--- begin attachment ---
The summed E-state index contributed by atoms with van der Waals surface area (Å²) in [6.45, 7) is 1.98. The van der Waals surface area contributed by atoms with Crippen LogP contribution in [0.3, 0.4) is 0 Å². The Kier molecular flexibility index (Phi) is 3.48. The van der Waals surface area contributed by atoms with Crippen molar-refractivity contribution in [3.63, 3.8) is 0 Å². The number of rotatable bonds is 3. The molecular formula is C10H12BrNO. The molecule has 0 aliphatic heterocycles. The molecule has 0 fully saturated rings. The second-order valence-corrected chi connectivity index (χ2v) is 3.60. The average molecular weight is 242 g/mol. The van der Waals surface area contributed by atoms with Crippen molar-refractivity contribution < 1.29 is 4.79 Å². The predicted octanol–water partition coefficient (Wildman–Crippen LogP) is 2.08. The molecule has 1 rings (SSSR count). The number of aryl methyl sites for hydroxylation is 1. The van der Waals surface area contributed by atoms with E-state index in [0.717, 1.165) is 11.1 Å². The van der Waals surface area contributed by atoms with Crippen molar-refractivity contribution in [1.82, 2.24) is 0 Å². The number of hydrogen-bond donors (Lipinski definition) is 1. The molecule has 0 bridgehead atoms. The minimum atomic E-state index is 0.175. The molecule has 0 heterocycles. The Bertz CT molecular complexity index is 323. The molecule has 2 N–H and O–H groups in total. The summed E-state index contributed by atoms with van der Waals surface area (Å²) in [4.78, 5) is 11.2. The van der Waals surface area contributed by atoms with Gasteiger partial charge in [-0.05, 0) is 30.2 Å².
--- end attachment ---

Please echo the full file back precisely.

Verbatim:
The summed E-state index contributed by atoms with van der Waals surface area (Å²) in [6.45, 7) is 1.98. The van der Waals surface area contributed by atoms with Crippen LogP contribution in [0.3, 0.4) is 0 Å². The Kier molecular flexibility index (Phi) is 3.48. The van der Waals surface area contributed by atoms with Crippen molar-refractivity contribution in [3.63, 3.8) is 0 Å². The number of rotatable bonds is 3. The molecular formula is C10H12BrNO. The molecule has 0 aliphatic heterocycles. The molecule has 0 fully saturated rings. The second-order valence-corrected chi connectivity index (χ2v) is 3.60. The average molecular weight is 242 g/mol. The van der Waals surface area contributed by atoms with Crippen molar-refractivity contribution < 1.29 is 4.79 Å². The predicted octanol–water partition coefficient (Wildman–Crippen LogP) is 2.08. The molecule has 1 rings (SSSR count). The number of aryl methyl sites for hydroxylation is 1. The van der Waals surface area contributed by atoms with E-state index in [0.717, 1.165) is 11.1 Å². The van der Waals surface area contributed by atoms with Crippen molar-refractivity contribution in [1.82, 2.24) is 0 Å². The number of hydrogen-bond donors (Lipinski definition) is 1. The molecule has 0 bridgehead atoms. The minimum atomic E-state index is 0.175. The molecule has 0 heterocycles. The Bertz CT molecular complexity index is 323. The molecule has 2 N–H and O–H groups in total. The summed E-state index contributed by atoms with van der Waals surface area (Å²) in [4.78, 5) is 11.2. The van der Waals surface area contributed by atoms with Gasteiger partial charge in [-0.05, 0) is 30.2 Å².